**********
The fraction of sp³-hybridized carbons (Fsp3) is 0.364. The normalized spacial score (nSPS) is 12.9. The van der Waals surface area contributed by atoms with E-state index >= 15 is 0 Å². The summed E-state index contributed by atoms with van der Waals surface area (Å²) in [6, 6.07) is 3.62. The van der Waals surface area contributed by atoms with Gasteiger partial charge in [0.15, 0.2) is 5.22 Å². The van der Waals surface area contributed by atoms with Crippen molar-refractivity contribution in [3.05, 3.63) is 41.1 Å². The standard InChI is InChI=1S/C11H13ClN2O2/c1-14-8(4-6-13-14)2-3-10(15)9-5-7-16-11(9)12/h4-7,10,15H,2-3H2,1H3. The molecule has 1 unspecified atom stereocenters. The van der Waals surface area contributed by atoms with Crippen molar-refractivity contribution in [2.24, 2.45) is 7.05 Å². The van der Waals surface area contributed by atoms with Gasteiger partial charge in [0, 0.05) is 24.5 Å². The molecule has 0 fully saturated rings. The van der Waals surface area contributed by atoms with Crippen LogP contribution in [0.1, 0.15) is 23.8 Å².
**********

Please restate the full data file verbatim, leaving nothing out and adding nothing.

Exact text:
The fraction of sp³-hybridized carbons (Fsp3) is 0.364. The normalized spacial score (nSPS) is 12.9. The van der Waals surface area contributed by atoms with E-state index >= 15 is 0 Å². The summed E-state index contributed by atoms with van der Waals surface area (Å²) in [6, 6.07) is 3.62. The van der Waals surface area contributed by atoms with Gasteiger partial charge in [0.15, 0.2) is 5.22 Å². The van der Waals surface area contributed by atoms with Crippen molar-refractivity contribution in [3.05, 3.63) is 41.1 Å². The standard InChI is InChI=1S/C11H13ClN2O2/c1-14-8(4-6-13-14)2-3-10(15)9-5-7-16-11(9)12/h4-7,10,15H,2-3H2,1H3. The molecule has 1 unspecified atom stereocenters. The van der Waals surface area contributed by atoms with Crippen molar-refractivity contribution in [2.24, 2.45) is 7.05 Å². The van der Waals surface area contributed by atoms with Gasteiger partial charge in [0, 0.05) is 24.5 Å². The molecule has 0 fully saturated rings. The van der Waals surface area contributed by atoms with Crippen LogP contribution in [0.1, 0.15) is 23.8 Å².